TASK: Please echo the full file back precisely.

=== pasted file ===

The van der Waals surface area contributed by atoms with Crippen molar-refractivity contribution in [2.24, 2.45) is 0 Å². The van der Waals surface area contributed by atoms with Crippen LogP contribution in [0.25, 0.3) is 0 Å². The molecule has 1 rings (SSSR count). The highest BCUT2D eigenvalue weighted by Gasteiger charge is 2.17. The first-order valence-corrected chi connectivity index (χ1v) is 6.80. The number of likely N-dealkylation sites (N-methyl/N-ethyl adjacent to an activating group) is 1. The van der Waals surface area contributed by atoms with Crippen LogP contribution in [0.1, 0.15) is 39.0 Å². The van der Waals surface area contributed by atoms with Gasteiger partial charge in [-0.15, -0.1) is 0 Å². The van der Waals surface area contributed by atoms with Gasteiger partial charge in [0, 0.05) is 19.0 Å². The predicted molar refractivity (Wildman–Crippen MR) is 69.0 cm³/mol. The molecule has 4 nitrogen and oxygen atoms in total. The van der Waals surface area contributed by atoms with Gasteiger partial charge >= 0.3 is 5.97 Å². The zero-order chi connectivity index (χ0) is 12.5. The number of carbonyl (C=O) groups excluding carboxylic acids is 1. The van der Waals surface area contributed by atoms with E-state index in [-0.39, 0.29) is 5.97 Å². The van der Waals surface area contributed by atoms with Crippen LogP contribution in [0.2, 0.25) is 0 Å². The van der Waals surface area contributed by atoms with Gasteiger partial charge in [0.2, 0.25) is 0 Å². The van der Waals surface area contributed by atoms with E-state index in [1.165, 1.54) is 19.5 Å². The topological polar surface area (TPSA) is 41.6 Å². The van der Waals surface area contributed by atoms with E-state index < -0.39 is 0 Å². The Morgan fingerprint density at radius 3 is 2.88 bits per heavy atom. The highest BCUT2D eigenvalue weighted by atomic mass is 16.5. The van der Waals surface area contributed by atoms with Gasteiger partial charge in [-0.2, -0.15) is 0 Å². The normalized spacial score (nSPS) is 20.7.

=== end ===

The van der Waals surface area contributed by atoms with Crippen molar-refractivity contribution in [2.24, 2.45) is 0 Å². The van der Waals surface area contributed by atoms with Crippen LogP contribution in [0.25, 0.3) is 0 Å². The molecule has 1 rings (SSSR count). The highest BCUT2D eigenvalue weighted by Gasteiger charge is 2.17. The first-order valence-corrected chi connectivity index (χ1v) is 6.80. The number of likely N-dealkylation sites (N-methyl/N-ethyl adjacent to an activating group) is 1. The van der Waals surface area contributed by atoms with Crippen LogP contribution in [0.1, 0.15) is 39.0 Å². The van der Waals surface area contributed by atoms with Gasteiger partial charge in [-0.15, -0.1) is 0 Å². The van der Waals surface area contributed by atoms with Gasteiger partial charge in [0, 0.05) is 19.0 Å². The predicted molar refractivity (Wildman–Crippen MR) is 69.0 cm³/mol. The molecule has 4 nitrogen and oxygen atoms in total. The van der Waals surface area contributed by atoms with Gasteiger partial charge >= 0.3 is 5.97 Å². The zero-order chi connectivity index (χ0) is 12.5. The number of carbonyl (C=O) groups excluding carboxylic acids is 1. The van der Waals surface area contributed by atoms with E-state index in [-0.39, 0.29) is 5.97 Å². The van der Waals surface area contributed by atoms with Crippen LogP contribution in [0.2, 0.25) is 0 Å². The van der Waals surface area contributed by atoms with Gasteiger partial charge in [0.2, 0.25) is 0 Å². The van der Waals surface area contributed by atoms with E-state index in [1.165, 1.54) is 19.5 Å². The topological polar surface area (TPSA) is 41.6 Å². The van der Waals surface area contributed by atoms with E-state index < -0.39 is 0 Å². The Morgan fingerprint density at radius 3 is 2.88 bits per heavy atom. The highest BCUT2D eigenvalue weighted by atomic mass is 16.5. The van der Waals surface area contributed by atoms with Gasteiger partial charge in [-0.2, -0.15) is 0 Å². The normalized spacial score (nSPS) is 20.7.